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Old 03-07-2017, 09:59 PM   #5
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Re: Kelly Criterion Simultaneous Bets Math

Quote:
Originally Posted by confusedandlost
I have two bets that will occur at the same time. They both have a different EV. Bet A will have a higher EV than Bet B. I understand that Kelly Criterion is to continually adjust my bets according to my bankroll.
To use the Kelly criterion to allocate capital among several different simultaneous investments, you need to know more than just the EVs - you also need to know the distribution of the outcomes.

Here's an example: Without loss of generality, suppose your initial capital is 1 unit, and say you will invest a fraction x of your capital in bet #1 and y in bet #2. The two bets are as follows:
  1. You either gain 5x with probability 0.4 or lose x with probability 0.6. (EV=1.4)
  2. You either gain 20y with probability 0.1, gain 4y with probability 0.2, or else lose y with probability 0.7. (EV=2.1)

After both bets resolve, there are 6 possibilities for how much capital you will be left with:
  • 1+5x+20y (with probability .4 * .1 = .04)
  • 1+5x+4y (with probability .4 * .2 = .08)
  • 1+5x-y (with probability .4 * .7 = .28)
  • 1-x+20y (with probability .6 * .1 = .06)
  • 1-x+4y (with probability .6 * .2 = .12)
  • 1-x-y (with probability .6 * .7 = .42)

The Kelly criterion is to maximize the expectation of the logarithm of your capital. So the objective here would be:

maximize .04 log(1+5x+20y) + .08 log(1+5x+4y) + .28 log(1+5x-y) + .06 log(1-x+20y) + .12 log(1-x+4y) + .42 log(1-x-y)
subject to 0 ≤ x, 0 ≤ y, x + y ≤ 1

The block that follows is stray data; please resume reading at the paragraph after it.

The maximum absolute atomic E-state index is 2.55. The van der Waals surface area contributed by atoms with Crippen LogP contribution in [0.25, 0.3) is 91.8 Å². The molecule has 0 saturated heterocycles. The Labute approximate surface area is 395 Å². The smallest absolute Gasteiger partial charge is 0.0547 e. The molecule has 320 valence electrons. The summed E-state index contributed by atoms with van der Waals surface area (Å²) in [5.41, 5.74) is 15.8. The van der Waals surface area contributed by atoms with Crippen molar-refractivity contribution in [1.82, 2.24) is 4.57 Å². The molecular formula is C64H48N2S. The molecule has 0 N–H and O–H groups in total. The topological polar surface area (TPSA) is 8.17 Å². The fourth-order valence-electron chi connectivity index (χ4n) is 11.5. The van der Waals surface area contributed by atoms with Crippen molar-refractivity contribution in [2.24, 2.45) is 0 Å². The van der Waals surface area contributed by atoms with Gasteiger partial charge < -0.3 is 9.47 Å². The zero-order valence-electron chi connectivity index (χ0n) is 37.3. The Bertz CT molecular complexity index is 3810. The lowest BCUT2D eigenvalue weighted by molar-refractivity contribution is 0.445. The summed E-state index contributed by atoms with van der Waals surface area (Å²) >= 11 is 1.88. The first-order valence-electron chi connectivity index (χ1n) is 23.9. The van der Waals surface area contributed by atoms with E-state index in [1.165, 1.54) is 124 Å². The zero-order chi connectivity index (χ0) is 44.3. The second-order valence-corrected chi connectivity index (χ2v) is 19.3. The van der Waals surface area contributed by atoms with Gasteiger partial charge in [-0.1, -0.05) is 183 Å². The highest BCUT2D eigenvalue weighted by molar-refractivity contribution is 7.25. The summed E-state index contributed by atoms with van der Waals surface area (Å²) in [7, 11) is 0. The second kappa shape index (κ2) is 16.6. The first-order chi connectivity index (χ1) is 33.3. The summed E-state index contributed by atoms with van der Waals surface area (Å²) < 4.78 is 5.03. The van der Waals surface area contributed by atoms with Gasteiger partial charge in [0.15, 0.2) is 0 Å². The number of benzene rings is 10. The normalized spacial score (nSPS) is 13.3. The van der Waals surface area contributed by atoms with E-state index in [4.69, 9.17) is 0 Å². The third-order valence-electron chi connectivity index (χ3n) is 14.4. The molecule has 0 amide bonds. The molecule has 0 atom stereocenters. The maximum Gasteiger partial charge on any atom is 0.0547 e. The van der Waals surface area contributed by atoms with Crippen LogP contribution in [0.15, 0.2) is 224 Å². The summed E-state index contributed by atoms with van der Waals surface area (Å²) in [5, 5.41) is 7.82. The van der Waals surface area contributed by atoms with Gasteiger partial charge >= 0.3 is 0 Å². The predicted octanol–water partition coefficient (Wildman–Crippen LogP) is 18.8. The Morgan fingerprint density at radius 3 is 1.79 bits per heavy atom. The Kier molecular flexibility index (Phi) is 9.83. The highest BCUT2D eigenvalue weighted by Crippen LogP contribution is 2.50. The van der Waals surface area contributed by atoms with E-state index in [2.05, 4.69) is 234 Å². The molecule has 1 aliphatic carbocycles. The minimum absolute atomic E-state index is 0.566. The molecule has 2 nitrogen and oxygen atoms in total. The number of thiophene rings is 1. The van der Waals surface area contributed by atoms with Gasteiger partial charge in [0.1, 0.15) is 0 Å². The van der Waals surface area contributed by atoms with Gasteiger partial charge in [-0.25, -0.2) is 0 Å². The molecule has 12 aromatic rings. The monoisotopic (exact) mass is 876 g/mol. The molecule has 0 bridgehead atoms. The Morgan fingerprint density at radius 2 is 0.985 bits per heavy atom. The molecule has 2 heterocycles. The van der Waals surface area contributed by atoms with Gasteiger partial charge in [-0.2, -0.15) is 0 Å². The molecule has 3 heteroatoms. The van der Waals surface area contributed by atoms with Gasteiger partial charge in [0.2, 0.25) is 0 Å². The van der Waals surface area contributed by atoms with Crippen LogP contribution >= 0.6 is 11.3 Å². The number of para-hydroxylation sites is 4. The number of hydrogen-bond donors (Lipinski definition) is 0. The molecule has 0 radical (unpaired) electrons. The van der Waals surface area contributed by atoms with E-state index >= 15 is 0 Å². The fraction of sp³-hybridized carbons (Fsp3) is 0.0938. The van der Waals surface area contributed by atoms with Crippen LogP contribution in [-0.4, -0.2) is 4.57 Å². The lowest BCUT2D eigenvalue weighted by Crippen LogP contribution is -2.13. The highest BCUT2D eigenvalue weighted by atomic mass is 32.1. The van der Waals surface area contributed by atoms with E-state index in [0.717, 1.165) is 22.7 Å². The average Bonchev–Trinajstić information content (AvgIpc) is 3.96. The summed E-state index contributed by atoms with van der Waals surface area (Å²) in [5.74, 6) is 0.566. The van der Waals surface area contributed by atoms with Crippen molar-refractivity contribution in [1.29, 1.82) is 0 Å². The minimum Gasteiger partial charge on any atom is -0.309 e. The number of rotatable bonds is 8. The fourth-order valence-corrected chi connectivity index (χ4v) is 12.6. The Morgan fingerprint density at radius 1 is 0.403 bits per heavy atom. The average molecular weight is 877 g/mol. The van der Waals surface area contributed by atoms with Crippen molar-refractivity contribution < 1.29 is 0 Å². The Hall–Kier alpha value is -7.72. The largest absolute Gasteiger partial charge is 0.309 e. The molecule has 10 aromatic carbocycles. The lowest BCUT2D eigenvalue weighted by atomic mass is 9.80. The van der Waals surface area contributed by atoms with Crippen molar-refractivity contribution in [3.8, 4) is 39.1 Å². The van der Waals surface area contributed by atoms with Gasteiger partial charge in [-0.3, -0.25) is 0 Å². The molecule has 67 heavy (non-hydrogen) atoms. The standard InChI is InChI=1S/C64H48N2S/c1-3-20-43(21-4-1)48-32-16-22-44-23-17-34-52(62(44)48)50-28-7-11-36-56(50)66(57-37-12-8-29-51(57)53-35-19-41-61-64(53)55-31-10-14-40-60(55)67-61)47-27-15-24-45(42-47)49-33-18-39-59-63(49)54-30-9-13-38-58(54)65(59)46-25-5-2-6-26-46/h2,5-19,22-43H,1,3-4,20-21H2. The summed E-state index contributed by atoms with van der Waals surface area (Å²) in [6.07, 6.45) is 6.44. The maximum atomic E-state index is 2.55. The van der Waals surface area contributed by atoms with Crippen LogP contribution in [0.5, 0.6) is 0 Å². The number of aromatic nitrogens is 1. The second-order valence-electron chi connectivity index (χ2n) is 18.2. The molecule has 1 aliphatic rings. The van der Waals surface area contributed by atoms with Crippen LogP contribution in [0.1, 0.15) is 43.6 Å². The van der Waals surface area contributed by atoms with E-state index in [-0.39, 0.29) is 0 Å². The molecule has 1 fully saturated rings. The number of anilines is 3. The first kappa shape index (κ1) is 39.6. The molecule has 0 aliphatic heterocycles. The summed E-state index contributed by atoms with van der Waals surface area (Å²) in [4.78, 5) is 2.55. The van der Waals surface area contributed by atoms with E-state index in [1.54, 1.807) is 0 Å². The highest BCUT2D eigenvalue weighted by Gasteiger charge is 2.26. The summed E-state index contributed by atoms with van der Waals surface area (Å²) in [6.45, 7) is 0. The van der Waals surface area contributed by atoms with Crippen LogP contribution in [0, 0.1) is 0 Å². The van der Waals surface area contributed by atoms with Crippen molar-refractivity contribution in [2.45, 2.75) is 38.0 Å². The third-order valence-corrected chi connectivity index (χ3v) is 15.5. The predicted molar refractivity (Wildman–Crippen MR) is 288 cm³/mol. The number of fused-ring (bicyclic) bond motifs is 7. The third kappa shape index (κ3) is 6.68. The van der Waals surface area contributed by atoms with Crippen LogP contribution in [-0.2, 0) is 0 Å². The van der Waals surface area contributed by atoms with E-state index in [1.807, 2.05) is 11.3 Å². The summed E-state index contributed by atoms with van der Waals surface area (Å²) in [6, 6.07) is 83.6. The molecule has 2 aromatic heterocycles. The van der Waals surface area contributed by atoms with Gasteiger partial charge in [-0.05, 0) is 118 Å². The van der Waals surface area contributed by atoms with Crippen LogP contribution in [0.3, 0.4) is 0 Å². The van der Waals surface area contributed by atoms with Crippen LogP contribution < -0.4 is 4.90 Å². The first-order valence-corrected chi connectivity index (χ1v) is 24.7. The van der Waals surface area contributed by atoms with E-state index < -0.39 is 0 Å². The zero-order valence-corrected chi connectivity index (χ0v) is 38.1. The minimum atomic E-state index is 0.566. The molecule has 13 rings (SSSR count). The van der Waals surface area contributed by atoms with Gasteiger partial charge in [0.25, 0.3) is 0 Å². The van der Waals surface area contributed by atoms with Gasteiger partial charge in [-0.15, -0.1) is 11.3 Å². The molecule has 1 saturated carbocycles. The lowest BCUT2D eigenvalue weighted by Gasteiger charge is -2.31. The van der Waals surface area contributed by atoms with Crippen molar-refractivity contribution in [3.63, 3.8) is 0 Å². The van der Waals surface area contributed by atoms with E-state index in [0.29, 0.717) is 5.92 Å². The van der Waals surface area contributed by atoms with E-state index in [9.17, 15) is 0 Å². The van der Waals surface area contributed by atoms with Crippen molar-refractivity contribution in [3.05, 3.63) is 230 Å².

According to Wolfram Alpha, the maximum is achieved when x≈0.2563 and y≈0.1725. So in order to maximize the rate of growth of your capital, you would invest about 25% of your capital in bet #1 and 17% in bet #2.
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Old 03-20-2017, 03:20 PM   #6
whosnext
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Re: Kelly Criterion Simultaneous Bets Math

Prompted in part by heehaww's post above, I thought I would try to solve for the simplest case. Two independent bets each with exactly two outcomes (win and lose) and each with positive EV. (Based upon heehaww's post, I think that he and probably others have previously derived these formulas so I claim no primacy or originality.)

Without loss of generality, consider your original bankroll to be 1. We are interested in determining the optimal fraction of your bankroll to bet on each of two simultaneous and independent bets.

Let there be the following two bets offered to you.

Bet 1: prob win = P; if you win you receive Ax in profit if you bet x units

Bet 2: prob win = Q, if you win you receive By in profit if you bet y units

Based upon P, Q, A, and B, we seek the optimal x and y.

Mathematically, the Kelly criterion prescribes that a bettor bet an amount that maximizes the expected logarithm of the bettor's ending bankroll. In the single bet environment, this leads to a fairly simple (and well-known) formula. We will come back to this below.

Setting partial derivatives to zero and solving yields two very messy equations that do not appear to present a closed-formed solution. However, since you can plug one equation into the other equation, you can essentially wind up with a complicated non-linear equation in one variable. So numerical techniques can be used to solve for the optimal pair in a very short amount of time.